Published Nov. 14, 2010
HUNTINGTON — Got a twisted ankle, pulled hamstring or sore arm? Mark Smaha can help. The farm boy from Iowa was educated for that line of work.
Down on life? Or heaven forbid, you witness a horrific plane crash, can’t get that picture out of your mind, and later to your surprise you learn you suffer from post-traumatic stress disorder (PTSD) and need help. Smaha can lend support there, too.
No, Smaha isn’t in the mental health field, so forget the couch and $125 an hour charge. He’s worked as a certified athletic trainer for 32 years on the college level. His counseling skills come from his ability to connect with patients and from personal experience. Smaha, you see, once suffered from one of the worst PTSD cases on record.
In 1970, Smaha worked as a Marshall University assistant athletic trainer for football and basketball. He was in graduate school, had fallen behind on a class assignment and didn’t make the Nov. 13-14, 1970, football trip to East Carolina. Student trainer Donald Tackett went instead. The Thundering Herd lost, 17-14. Then the chartered jet bringing the team, coaches, athletic department staff and fans back crashed short of the runway on Tri-State Airport in Kenova. All 75 on board died.
Needless to say, that life-altering decision, followed by being pressed to hustle from Cabell Huntington Hospital to a makeshift morgue in the National Guard Armory at Tri-State Airport to identify bodies and later serve as a pallbearer at several funerals, took a toll on Smaha, who was 23.
For years, Smaha didn’t speak publicly about the details of his experience and the aftermath. Smaha eventually was treated for PTSD in 1998. It involved extensive therapy. The treatments helped. “There is no cure for PTSD,” Smaha said, adding a patient reaches a “level of closure.”
The experience led Smaha to become a motivational speaker.
Smaha’s story has attracted national attention. His agent, Bruce Machlica, the president of Chatham Communications Corp. in Rochester, N.Y., said he’s in negotiations with movie studios, networks and publishing houses to tell the story. Three offers were turned down. “Prior to all of this I was not in a place where I could share this story without a crash and burn,” Smaha said.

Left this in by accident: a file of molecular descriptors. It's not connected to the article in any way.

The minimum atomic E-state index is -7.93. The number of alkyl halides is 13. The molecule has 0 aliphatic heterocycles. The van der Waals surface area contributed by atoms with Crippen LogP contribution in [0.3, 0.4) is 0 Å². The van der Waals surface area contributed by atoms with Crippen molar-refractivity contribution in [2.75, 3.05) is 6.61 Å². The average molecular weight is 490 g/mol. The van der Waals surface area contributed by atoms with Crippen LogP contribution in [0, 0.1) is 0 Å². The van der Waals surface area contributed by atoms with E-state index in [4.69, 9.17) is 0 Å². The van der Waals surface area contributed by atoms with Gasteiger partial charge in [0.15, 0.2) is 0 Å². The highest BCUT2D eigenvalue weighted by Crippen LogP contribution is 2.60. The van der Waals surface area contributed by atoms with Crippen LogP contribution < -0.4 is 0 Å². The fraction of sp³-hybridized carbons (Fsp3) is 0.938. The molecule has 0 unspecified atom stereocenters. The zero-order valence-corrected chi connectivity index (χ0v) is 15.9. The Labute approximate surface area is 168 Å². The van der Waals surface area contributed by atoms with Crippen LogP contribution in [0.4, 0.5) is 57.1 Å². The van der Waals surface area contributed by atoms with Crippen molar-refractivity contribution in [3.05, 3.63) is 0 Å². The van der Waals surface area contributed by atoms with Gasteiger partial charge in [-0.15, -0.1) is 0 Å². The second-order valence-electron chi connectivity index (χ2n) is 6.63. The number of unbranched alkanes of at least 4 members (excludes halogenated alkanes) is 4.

Today, Marshall and Huntington remember for the 40th time the loved ones lost in the crash. The ceremony is at 1 p.m. at the Memorial Student Center. Smaha will pay his respects in his own way at home in Keyport, Wash.
“I have learned through my experiences, helping others, and receiving help myself along with my faith, to cope with the anniversary,” Smaha said. “The daily reminder will always be there. It took 75 people out of my life. The 40th, in the sense of the number, a landmark if you will, means nothing to me. Every day is Nov. 14 and I wonder if it means anything else as the number is highlighted to those who suffered the loss. To me it is what it is. A number.”
While up to date on athletic training methods, Smaha considers himself an apprentice in the counseling world.
“It’s all by chance,” he said. “I know I have helped young people suffering from depression, not necessarily identified as PTSD, with their own tragedies. As a professional, athletic trainers all serve in some capacity as a place where an athlete can go for psychological help in troubled times.
“Nobody is referred to me. For some strange teleological reason, they just migrate to me. I am a human being with unique life experiences via the apprenticeship route that helps me understand and listen with the skills the good Lord has blessed me with to help people transcend through their own tragedy.”
PTSD symptoms fall into three categories -- repeated “living” of the event, avoidance and arousal. Treatment is done in several ways, in both individual and collective settings.
“I don’t necessarily recognize the stages they are in,” Smaha said. “It’s much more complicated and subjective than that. Yes, I do use my story to help others find a sense of understanding the phenomenon of life in a fallen world and how relationships and circumstances mold and sculpture who we are.
“I don’t use my story in every instance. It is a judgment call that comes to me at a time I may think it is necessary. Sometimes with athletes, it’s a matter that simply deserves a response, ‘Come on, it’s a mild ankle sprain, suck it up and get well, quit whining.’ ”
Smaha stresses to people he counsels that the healing process takes time. An Army veteran who’s served in two wars does not get over PTSD in one or two sessions.
“It’s a journey, not a sprint,” he said. “Here’s the hardest thing. The military especially is taught to show no fear. I’ve been taught that since I was a kid. That’s the reason I didn’t cry in Huntington. It’s hard to admit you need help. I’ve suffered a tragedy. Most everybody will suffer tragedy in their life. Some say not to the magnitude of yours, and I say it doesn’t matter.
“This is my tragedy and yours is yours. You have to take ownership of it and give honor to it. The best way to go is immediately get help. I waited 28 years. I paid for it dearly. Most people don’t know how to grieve. You can’t grieve properly by letting down and letting go until you have someone around who can lift you up.”
Smaha did his latest motivational talk two weeks ago at church.
“This is my story,” he said. “It is a part I did not audition for or desire, but it is part of my destiny and who I am to live out and share with others and hopefully help those who have suffered their tragedies
“We need to accept that there cannot be complete closure. But a level of closure through peace.”